Leadership in Plastic Surgery
Francesco M. Egro, Carolyn P. Murphy, Alexander G. Stavros, Brandon T. Smith, Vu T. Nguyen Department of Plastic Surgery, University of Pittsburgh Medical Center, Pittsburgh, PA, USA
Background: The pathway to leadership in plastic surgery remains uncertain. While certain residency programs are more represented among academic plastic surgeons, the relationship of training on leadership has never been established. The aim of this study was to determine the impact of plastic surgery training on leadership.
Methods: First, a cross-sectional study examined the demographics and training of plastic surgery faculty within ACGME-accredited programs. Second, a retrospective review examined similar parameters among past presidents of plastic surgery societies (American Association of Plastic Surgeons, American Society of Plastic Surgeons, Plastic Surgery Foundation, and Plastic Surgery Research Council). Data was gathered from institutional websites and society websites. Frequencies of leaders who trained at each institution during plastic surgery residency or fellowships were calculated.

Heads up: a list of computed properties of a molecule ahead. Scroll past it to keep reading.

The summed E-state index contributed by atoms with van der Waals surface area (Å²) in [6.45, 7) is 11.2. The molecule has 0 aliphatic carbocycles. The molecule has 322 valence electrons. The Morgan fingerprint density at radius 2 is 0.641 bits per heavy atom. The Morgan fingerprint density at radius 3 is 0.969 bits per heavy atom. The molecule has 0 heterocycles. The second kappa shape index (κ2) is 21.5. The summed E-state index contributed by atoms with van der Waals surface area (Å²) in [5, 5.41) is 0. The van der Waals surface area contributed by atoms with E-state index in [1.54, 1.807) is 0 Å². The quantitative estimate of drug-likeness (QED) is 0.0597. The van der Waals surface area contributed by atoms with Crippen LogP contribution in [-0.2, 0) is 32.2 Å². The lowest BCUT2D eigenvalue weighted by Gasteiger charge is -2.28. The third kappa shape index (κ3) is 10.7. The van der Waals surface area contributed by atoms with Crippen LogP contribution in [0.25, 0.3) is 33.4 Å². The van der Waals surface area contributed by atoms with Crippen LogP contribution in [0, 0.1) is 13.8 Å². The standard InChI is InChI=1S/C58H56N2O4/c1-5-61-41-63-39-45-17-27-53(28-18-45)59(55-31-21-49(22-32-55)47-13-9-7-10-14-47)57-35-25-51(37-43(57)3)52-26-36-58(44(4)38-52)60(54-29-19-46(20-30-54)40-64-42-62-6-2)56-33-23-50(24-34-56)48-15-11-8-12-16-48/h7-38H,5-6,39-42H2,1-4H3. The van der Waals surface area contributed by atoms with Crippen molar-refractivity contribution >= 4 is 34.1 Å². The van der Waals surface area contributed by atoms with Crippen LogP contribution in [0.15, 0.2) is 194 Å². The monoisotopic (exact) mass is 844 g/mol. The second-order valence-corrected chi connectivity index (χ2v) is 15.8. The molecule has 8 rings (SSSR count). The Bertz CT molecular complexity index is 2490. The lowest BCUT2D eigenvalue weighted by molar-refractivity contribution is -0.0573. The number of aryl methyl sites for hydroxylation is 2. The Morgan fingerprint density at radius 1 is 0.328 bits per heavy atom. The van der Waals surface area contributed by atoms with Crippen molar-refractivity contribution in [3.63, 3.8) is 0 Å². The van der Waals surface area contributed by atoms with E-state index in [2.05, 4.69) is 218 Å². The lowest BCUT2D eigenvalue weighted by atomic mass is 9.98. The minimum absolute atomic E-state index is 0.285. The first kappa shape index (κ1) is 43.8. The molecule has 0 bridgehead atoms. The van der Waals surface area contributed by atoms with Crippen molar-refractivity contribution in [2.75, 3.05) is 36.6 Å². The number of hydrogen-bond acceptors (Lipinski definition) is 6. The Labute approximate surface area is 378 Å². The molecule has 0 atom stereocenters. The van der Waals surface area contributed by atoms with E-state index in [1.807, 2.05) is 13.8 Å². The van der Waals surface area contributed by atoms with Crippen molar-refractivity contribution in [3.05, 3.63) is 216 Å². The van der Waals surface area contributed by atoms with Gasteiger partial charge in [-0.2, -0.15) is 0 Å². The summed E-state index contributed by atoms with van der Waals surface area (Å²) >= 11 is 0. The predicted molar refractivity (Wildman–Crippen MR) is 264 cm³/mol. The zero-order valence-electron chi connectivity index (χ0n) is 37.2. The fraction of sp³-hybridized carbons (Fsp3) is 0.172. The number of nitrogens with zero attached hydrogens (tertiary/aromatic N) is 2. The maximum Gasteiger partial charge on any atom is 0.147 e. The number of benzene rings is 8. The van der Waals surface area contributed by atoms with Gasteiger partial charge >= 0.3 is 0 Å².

Results: Among the 287 institutional leaders (112 chairs or chiefs, 109 residency directors, and 66 fellowship directors) 90 training programs were identified that contributed to their training. However, the top ten training programs accounted for 41% of the residencies and fellowships individuals received. The top five programs included University of Pittsburgh, Johns Hopkins University, New York University, University of Pennsylvania, and Harvard Medical School, respectively. Similarly, the 230 past presidents across societies trained in 51 programs, but the top ten accounted for 51% of their training. The top five institutions were Johns Hopkins University, Duke University, Harvard Medical School, Washington University-St. Louis, and University of Pennsylvania, respectively. Across datasets, the top eight leadership producing institutions remained constant.
Conclusion: This study suggests that an elite cohort of institutions has consistently produced a large portion of the leaders in plastic surgery, suggesting that they have consistently fostered an aptitude for leadership among their trainees.
Back to 2019 Abstracts